In order to provide weather protection for the vent 10, an inverted cup-shaped or bell-shaped cover 30 is affixed to the vent body 12 by means of a tamper-proof screw 32. The screw 32 passes through a sealing washer 34 and engages a threaded portion of the air passage 28 within the body 12, as shown in FIGS. 3 and 4. The sealing washer 34 is of conventional construction and includes an upper metal portion 35 bonded to a lower resilient portion 37. The sealing washer 34 provides a weatherproof seal between the head of the screw 32 and the cover 30 of the vent 10. The cover 30 includes downwardly extending, cylindrical side walls 36 which extend around the outer periphery of the body portion 12 to cover the vent outlets 24 and 26. The cylindrical side walls 36 terminate below the level of the vent outlets 24 and 26 and preferably just above the top exterior surface of the cabinet roof 20, in order to provide an air flow path to the ambient environment while making it difficult for rain to enter the vent outlets 24 and 26.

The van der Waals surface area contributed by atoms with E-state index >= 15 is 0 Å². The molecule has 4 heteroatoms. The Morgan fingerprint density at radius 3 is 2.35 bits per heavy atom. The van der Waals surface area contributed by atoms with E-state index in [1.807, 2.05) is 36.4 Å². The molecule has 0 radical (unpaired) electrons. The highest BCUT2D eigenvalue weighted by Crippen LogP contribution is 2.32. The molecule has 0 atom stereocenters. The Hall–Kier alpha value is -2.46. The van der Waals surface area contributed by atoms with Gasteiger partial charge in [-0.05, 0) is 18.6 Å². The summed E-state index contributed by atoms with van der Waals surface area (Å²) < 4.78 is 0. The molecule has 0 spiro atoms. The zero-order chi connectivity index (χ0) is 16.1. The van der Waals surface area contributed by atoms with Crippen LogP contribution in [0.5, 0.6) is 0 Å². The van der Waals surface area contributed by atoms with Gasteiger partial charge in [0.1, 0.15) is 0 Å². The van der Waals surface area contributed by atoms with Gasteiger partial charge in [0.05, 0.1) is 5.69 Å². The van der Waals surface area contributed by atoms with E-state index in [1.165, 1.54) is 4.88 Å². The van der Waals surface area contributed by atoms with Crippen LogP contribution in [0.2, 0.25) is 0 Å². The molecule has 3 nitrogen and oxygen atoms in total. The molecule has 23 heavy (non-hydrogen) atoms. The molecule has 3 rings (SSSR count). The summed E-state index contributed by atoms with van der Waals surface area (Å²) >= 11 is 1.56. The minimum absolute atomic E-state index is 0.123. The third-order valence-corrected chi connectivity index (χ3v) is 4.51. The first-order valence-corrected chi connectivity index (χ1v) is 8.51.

As best seen in FIGS. 3 and 4, the lower tubular portion 14 of the vent body 12 is rolled or flattened (in much the same manner as a rivet) in the region which protrudes below the interior surface of the cabinet roof 20, in order to physically affix the vent 10 to the roof 20. The main portion 16 of the vent body 12 is dimensioned relative to the cover 30 so that, when the vent 10 is installed in this manner, the lowermost edges of the cylindrical side walls 36 of the cover 30 terminate approximately 1/32 inch above the upper (exterior) surface of the cabinet roof 20. This maintains an air gap 37 between the cover 30 and the roof 20 that is sufficient to allow the desired venting of hydrogen gas, but is small enough to prevent rainwater entry except under extreme conditions. However, it is conceivable that, as a result of errors in manufacturing or installing the vent 10, or as a result of subsequent damage to the vent 10, the gap 37 may be reduced or even eliminated entirely. To account for this possibility, the lower edges of the cylindrical side walls 36 of the cover 30 are provided with scallops or undulations 40, as illustrated in FIGS. 1 and 2. The scallops or undulations 40 assure that air gaps will be maintained between the lower edges of the cylindrical side walls 36 of the cover 30 and the upper surface of the cabinet roof 20, even in the event that the bottom of the cover 30 makes direct contact with the cabinet roof 20.